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Academic success at Diné College

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Black Rock’s Travis Teller is proud DC grad

The reality for a lot of Native American males is that they’ve already been left behind academically. To complicate matters, there is no public policy or system reform designed to help them catch up.

By the time they reach high school, 42 percent have failed a grade at least once due to a myriad of circumstances.

But there are a lot of Native American males who finish school, like Travis Teller of Black Rock, Ariz., on the Navajo Nation Indian Reservation, who was part of the 2017 graduating class at Diné College. Teller, 37, graduated May 12 from Diné College with an associate of arts degree in Diné Studies.

“It took a lot of effort for me to get through what I started,” Teller said. “It took the understanding and help from my wife and family. And it took guidance and direction from God.”

A graduate of Chinle High School, where he played football, basketball and baseball, Teller is the father of two kids, Kayeona, 18, a math major at Fort Lewis College in Durango, Colo., and Ian, 16, a student at Navajo Prep in Farmington. He is a traditional practitioner, or medicine man, and took some years off from Diné College to further the craft. When family responsibilities set in, he put Diné College aside, but vowed to return.

In Native culture, a medicine man is a traditional healer and spiritual leader who serves a given community. Teller first enrolled at Diné College in 2001 and worked at the college as a Diné counselor where he assisted in the development of traditional counseling curriculum.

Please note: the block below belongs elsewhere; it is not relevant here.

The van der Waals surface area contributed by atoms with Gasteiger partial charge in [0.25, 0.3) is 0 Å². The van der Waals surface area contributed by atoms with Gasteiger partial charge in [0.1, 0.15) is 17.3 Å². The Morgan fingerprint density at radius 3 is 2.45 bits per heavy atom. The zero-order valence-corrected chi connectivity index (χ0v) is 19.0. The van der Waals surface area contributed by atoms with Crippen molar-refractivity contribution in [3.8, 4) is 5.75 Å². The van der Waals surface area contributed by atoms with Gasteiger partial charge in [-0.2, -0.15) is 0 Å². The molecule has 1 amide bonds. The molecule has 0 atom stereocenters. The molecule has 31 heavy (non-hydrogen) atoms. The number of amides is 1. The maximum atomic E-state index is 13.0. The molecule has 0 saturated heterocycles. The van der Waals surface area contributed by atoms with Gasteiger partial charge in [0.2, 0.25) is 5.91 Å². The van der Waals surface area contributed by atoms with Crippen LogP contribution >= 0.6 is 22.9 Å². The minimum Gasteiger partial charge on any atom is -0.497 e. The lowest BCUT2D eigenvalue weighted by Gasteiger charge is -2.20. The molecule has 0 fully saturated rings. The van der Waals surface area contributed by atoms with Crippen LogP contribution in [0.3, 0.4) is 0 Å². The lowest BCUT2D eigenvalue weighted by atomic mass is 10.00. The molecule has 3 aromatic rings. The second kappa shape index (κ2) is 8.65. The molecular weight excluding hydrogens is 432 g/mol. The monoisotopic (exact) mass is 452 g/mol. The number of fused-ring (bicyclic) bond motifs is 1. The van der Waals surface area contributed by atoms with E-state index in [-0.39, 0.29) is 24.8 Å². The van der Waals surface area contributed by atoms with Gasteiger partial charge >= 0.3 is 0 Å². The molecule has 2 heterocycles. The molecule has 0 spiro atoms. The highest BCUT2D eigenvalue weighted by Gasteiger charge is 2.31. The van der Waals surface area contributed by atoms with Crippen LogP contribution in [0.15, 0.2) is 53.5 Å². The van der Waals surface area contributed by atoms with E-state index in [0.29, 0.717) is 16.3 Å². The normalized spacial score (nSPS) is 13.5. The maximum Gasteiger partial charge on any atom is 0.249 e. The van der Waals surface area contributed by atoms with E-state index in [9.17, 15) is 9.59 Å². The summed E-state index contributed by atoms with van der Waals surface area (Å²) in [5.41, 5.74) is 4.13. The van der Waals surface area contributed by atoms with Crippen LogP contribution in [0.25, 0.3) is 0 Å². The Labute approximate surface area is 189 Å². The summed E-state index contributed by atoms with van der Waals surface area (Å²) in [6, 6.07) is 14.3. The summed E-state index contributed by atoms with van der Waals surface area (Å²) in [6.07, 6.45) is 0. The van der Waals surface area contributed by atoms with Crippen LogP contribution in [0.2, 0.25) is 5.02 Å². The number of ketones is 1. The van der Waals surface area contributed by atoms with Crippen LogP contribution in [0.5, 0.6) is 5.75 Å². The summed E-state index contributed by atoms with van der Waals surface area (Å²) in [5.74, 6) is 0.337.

“I was a young parent,” Teller said about his stop and go path at Dine College. “I had to quit school and support my family. But I knew I’d return one day. I kept to the teachings of my grandparents with respect to healing and balance.”

Teller grew up in an alcoholic environment, but a very loving one. At Diné College, Teller followed academic cues from the most qualified people in his life - teachers, advisers and administrators. By the time Teller graduated, he was already well-respected in family circles.

“He never gave up and that in itself says a lot,” Tonya Teller, Travis’ wife of more than a decade. Tonya Teller works as an administrator at Diné College. “He wants to continue his education and that is another positive thing.”

Added Teller, “Diné College has formally given me a foundation and an opportunity and furthered my identity. It has given me a true understanding of what is sacred in this world.”

Diné College opened in 1968 as Navajo Community College. It is a two-year tribally controlled community college. The 2017 graduating class at the college consisted of a little more than 170 students.

By Bernie Dotson 
Sun Correspondent